Life Outside the Office Amidst a Pandemic
We are already more than half way into 2020 and the novel coronavirus pandemic for the most part, has kept everyone around the world at home. The summer of 2020 has pretty much been officially cancelled as large indoors areas remain closed as well as some beaches and parks (with restrictions). While businesses like restaurants and local shops continue to implement safety procedures in order to keep their doors open. One thing remains certain, our way of life has been drastically altered due to the social distancing rules currently being implemented; masks are now required in order to enter any indoor setting, most retail stores that remain operational offer “curbside pickup” as the safest alternative to online shopping.
The concept of “person-to-person” interaction has slowly begun to fade from our very lifestyle as we continue to find new and creative ways to remain apart from each other. If social distancing has changed office life, education and retail shopping, how does it affect other aspects of social gatherings?
The New Dining Experience
One of the largest industries currently being affected by COVID-19 is the restaurant/dining experience; a visit to the bar with your fellow coworkers and friends seemed altogether like a relatively safe thing to do. There was no need to second guess whether or not you would get sick, let alone face certain death from simply interacting with another person. Since the virus has forced people to remain cautious of what to touch in public and where not to go, many have chosen to refrain from visiting their local establishments, which in effect, has taken a toll on many of these struggling businesses.
Restaurants and bars in cities across the country have either been forced to remain closed for safety reasons, and for those that are still operational, have been required to impose stricter rules regarding hygiene and social distancing. In Chicago, Mayor Lori Lightfoot has required that all establishments like bars taverns, breweries and other places that serve alcohol not to serve indoors. For establishments that do not serve customers food, are required to only serve customers outdoors. While this dampens the overall dining experience, that has not stopped people from visiting their local establishments. In Los Angeles, the city of Burbank has recently shut down streets in the downtown area to make room for restaurants to serve customers outdoors; as more chairs and tables are set up outside.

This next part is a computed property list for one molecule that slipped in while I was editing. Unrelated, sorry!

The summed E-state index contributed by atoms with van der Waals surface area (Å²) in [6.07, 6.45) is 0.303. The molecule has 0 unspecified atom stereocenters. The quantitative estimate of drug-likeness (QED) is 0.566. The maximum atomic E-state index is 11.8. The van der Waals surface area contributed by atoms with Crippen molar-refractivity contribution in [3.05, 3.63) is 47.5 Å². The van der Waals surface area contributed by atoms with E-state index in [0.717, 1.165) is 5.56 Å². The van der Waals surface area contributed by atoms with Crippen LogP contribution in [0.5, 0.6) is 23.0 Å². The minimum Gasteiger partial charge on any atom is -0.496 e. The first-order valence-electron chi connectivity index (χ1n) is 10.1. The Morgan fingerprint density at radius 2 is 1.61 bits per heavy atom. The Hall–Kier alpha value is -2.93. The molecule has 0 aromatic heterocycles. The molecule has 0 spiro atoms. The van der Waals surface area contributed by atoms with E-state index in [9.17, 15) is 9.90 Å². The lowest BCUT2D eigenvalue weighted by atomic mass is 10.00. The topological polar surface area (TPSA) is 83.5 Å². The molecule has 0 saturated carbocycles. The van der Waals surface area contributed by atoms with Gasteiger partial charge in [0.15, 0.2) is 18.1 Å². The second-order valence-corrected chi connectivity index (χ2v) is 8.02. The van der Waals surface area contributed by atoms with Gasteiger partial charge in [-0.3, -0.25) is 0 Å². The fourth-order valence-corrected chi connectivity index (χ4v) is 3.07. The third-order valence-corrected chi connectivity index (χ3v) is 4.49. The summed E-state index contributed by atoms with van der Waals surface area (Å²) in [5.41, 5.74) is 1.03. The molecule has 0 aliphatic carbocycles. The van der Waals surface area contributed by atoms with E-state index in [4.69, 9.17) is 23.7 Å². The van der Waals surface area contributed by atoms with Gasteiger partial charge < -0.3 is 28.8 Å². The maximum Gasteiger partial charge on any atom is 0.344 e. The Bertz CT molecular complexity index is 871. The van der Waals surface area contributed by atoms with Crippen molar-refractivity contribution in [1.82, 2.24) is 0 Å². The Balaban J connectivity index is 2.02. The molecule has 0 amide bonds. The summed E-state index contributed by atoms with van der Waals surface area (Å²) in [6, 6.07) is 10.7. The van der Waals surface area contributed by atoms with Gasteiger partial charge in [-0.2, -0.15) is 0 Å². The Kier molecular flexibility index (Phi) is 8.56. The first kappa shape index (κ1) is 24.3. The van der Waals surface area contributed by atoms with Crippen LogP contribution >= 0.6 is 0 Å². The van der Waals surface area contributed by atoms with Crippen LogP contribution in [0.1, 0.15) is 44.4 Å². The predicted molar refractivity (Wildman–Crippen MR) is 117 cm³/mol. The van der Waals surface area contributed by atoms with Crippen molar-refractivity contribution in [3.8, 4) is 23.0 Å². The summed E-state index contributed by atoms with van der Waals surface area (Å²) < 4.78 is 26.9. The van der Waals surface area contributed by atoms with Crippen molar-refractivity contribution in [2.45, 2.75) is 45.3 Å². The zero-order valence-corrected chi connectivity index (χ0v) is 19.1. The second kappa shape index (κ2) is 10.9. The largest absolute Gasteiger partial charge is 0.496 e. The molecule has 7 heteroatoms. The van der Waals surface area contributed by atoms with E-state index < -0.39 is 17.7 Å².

Large Indoor & Outdoor Venues
The coronavirus has also greatly effected other establishments and venues that generally have large gatherings. Places like movie theaters have been closed indefinitely due the pandemic. Large go-to theater chains like AMC and Pacific Theaters have remained hopeful for a soft opening; yet many have been met with disappointment that these places remain closed until further notice. Although, the public movie experience hasn’t completely shut down as drive-in movie theaters have been gaining popularity these past few months. In fact, large corporations like Walmart have made it a point to convert 160 of its parking lots across the country to drive-in theater, starting in August. This approach to the theatrical experience will hopefully help encourage families to leave their homes and take part in a venue that’s community driven this summer and for the coming months ahead.
Like many other venues that have been affected by the shutdown due to COVID-19, such as concerts, theme parks and art museums. Other major venues like conventions have also been forced been cancel this year; particularly Comic-Con International. The indoor venue is held in San Diego, CA every summer and is the largest convention of its kind in the world. Given the unfortunate circumstance, the event is being held online (as of this past Wednesday) for the first time in it’s 50 year history. Access to the online convention is free to the general public.
While there is a great sense of uncertainty faced during this pandemic, we can only hope that it will pass in time and that society will return to some form of normalcy in the coming months or years. Yet, the questions still remain: will our businesses thrive financially, the longer we continue to work from home? Will wearing masks post-pandemic become the new norm? Only time will tell, but one thing is certain, life outside the office has definitely changed.